Accreditation may very well make witnesses more credible to juries, and hence, make the trial lawyer more likely to win. But accreditation’s power is also deeply disconcerting; for the inference which the lawyer seeks the jury to make is that a particular witness is more truthful, and hence less likely to commit a crime, as a result of his religious beliefs, family ties, community involvement, and general acquiescence to the norms of society. This strategy may work well when our client is a public servant and a man of faith, but what if our client is an atheistic alcoholic, a radical misogynist, a bigoted homophobe?

More importantly, the strategy, whether applied to the saint or the sinner, transforms the attorney into a mouthpiece for stereotype, rather than focusing the jury’s attention on the credibility of the individual. Indeed, through accreditation, we encourage jurors to identify clients not as complex individuals, but rather a series of labels – father, parishioner, public servant.

At the same time, we tear down the credibility of our opponents by citing decade-old criminal acts carrying minimal penalties. The fact that these convictions are allowed under Federal Rule of Evidence 609 does not justify their use. We cannot wash our hands of the symbolic nature of our acts by using the rules of evidence as a crutch. By citing these convictions we are telling jurors, and society writ large, that individuals who commit crimes are not to be trusted, even if they served their time. In this land of second chances, a conviction should not be a weight around a citizen’s neck for the rest of his life and trial lawyers must not encourage such a conclusion, even if it would help an individual client in the short term.

The concept of zealous advocacy for the individual is simplistic and small. The jokes aside, lawyers, especially those who study at Harvard and schools like it, are given great respect in our society. When we enter the courtroom, we do so not only to advocate on behalf of a client, but also to represent the law and our belief in the idea that before it all men are equal, no matter how decorated or despondent they may be. As Justice Stevens wrote in Bush v. Gore, “It is confidence in the men and women who administer the judicial system that is the true backbone of the rule of law.”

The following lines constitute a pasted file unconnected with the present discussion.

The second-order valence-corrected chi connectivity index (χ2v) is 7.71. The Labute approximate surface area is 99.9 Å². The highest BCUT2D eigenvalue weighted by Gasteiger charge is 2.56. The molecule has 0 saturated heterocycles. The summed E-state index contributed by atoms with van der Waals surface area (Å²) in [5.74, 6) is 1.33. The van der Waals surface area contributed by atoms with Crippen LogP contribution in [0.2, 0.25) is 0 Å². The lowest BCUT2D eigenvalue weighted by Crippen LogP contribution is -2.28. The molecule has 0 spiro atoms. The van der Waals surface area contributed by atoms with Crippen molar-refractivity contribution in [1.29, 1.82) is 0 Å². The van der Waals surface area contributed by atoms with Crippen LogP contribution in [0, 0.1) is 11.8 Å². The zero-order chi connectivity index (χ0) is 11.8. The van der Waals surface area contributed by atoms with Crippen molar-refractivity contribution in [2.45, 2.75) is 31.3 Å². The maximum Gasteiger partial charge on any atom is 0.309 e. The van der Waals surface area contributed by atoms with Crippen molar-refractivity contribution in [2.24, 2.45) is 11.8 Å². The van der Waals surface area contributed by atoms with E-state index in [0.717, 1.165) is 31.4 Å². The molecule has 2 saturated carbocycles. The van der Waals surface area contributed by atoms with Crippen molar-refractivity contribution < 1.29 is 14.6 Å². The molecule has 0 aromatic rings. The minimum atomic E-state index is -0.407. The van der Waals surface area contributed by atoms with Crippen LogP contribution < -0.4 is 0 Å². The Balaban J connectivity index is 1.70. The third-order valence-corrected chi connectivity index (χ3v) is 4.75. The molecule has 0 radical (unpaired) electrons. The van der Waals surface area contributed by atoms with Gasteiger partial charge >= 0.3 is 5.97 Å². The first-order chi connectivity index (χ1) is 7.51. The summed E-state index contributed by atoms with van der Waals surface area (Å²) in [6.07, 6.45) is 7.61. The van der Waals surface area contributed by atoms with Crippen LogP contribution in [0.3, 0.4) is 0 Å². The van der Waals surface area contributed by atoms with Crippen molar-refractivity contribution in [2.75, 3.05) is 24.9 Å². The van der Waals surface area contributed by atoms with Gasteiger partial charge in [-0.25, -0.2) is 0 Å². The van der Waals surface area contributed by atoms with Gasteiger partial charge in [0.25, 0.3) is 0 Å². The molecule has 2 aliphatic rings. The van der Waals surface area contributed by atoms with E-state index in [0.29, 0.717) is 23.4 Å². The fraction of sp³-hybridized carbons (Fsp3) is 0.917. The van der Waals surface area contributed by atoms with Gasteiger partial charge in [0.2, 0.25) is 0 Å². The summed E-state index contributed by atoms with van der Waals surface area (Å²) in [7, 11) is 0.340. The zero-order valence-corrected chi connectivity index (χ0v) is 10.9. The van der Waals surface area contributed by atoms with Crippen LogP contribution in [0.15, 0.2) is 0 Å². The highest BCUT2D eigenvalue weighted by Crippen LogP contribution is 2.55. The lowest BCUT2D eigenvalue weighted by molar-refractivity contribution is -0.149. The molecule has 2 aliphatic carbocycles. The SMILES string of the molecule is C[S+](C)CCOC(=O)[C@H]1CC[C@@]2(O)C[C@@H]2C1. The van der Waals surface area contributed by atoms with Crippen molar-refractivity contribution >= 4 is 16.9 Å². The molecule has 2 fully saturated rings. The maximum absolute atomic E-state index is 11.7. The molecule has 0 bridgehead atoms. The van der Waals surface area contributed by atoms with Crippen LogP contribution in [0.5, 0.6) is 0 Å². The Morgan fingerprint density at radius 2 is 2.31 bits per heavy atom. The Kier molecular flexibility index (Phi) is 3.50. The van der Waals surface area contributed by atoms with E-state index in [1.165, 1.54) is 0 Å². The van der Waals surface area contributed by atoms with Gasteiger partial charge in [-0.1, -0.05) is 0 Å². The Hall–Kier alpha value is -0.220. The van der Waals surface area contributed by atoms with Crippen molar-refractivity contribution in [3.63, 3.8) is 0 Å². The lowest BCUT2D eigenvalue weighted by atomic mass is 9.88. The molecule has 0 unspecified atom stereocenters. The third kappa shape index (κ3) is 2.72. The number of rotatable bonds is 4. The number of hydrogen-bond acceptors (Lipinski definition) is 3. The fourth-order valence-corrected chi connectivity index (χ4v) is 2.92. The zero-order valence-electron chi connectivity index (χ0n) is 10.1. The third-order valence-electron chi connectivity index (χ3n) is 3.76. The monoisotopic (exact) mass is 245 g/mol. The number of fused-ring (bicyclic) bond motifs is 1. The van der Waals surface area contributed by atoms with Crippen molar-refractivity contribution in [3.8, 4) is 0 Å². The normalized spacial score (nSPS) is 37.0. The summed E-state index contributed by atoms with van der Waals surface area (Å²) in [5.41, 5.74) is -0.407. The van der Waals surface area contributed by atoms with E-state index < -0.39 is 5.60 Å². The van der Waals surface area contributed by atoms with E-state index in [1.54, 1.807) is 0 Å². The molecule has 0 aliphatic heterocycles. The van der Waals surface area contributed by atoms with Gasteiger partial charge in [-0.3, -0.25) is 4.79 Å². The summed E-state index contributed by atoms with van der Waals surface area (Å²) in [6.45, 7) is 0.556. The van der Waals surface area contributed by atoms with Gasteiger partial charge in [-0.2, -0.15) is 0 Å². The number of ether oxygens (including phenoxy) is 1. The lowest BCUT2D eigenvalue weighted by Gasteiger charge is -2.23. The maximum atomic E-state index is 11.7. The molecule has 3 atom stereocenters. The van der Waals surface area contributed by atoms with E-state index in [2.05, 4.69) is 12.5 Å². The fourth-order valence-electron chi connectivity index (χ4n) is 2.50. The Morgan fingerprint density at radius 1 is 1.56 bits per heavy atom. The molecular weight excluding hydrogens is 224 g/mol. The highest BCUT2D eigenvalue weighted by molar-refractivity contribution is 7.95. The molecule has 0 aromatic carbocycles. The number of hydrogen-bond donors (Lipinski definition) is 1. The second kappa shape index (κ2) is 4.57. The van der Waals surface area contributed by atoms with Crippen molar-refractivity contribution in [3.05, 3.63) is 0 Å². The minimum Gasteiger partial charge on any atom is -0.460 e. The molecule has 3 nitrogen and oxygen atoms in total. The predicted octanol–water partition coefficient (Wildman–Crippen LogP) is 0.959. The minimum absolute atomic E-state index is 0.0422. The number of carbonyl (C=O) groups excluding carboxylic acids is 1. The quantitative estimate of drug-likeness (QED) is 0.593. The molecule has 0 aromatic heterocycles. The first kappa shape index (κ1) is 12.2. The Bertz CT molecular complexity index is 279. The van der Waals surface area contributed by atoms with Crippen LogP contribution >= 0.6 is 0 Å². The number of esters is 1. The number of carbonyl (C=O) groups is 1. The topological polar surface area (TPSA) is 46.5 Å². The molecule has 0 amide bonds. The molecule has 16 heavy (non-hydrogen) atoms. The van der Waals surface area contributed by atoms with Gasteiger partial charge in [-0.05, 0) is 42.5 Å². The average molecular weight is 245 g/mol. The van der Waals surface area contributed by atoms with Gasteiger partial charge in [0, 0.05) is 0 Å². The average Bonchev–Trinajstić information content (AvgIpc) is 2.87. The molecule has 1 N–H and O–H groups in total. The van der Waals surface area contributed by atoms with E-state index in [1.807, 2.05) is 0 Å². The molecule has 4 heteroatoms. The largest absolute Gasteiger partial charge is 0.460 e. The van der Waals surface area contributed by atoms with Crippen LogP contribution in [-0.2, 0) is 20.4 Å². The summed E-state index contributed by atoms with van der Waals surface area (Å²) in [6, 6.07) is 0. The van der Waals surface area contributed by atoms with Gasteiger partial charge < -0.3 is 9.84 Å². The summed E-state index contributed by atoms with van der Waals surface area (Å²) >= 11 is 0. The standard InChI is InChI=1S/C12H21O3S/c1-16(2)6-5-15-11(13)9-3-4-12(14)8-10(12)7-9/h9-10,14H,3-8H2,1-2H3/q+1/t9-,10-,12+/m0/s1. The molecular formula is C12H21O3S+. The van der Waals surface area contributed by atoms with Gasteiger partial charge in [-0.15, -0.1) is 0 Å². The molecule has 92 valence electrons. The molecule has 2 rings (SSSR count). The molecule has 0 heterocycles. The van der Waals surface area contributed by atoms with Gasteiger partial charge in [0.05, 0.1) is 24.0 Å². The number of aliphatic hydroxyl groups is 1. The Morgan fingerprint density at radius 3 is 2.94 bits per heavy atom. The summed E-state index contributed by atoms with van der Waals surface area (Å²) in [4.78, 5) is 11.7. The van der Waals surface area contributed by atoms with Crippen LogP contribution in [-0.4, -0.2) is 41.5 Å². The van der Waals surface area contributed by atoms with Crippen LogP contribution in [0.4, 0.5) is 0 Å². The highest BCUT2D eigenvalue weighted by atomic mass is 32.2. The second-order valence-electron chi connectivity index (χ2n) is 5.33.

Moreover, we do not and must not leave our own beliefs about right and wrong at the courthouse door. While it is true that our clients have not sought us out to be saints before the bar or to trade their freedom to soothe our own conflicted conscience, it is equally true that washing our hands of the immoralities of trial advocacy only lends credence to the most cynical view of our profession – that it is full of moral relativists who care less about justice than victory.

Trial Advocacy Workshop has consistently received some of the highest course ratings at Harvard Law School. Spots in the winter term course are coveted, the waiting list is lengthy, and the teaching staff provides feedback which is undoubtedly of the highest quality. However, my advice for those who may consider taking the course is simple: if you are seeking a class that will enable you to win more trials, this course is for you. But if you are seeking to fulfill yourself as a person and not merely a lawyer; if you seek spiritual and moral clarity in the profession to which you have offered yourself as a servant; if you seek success not only in the end you achieve but the process through which you achieve it, look beyond the course ratings and find a class that will not leave you wondering whether a life of lawyering will leave stains that can never be erased.

Andrew L. Kalloch is a 2L.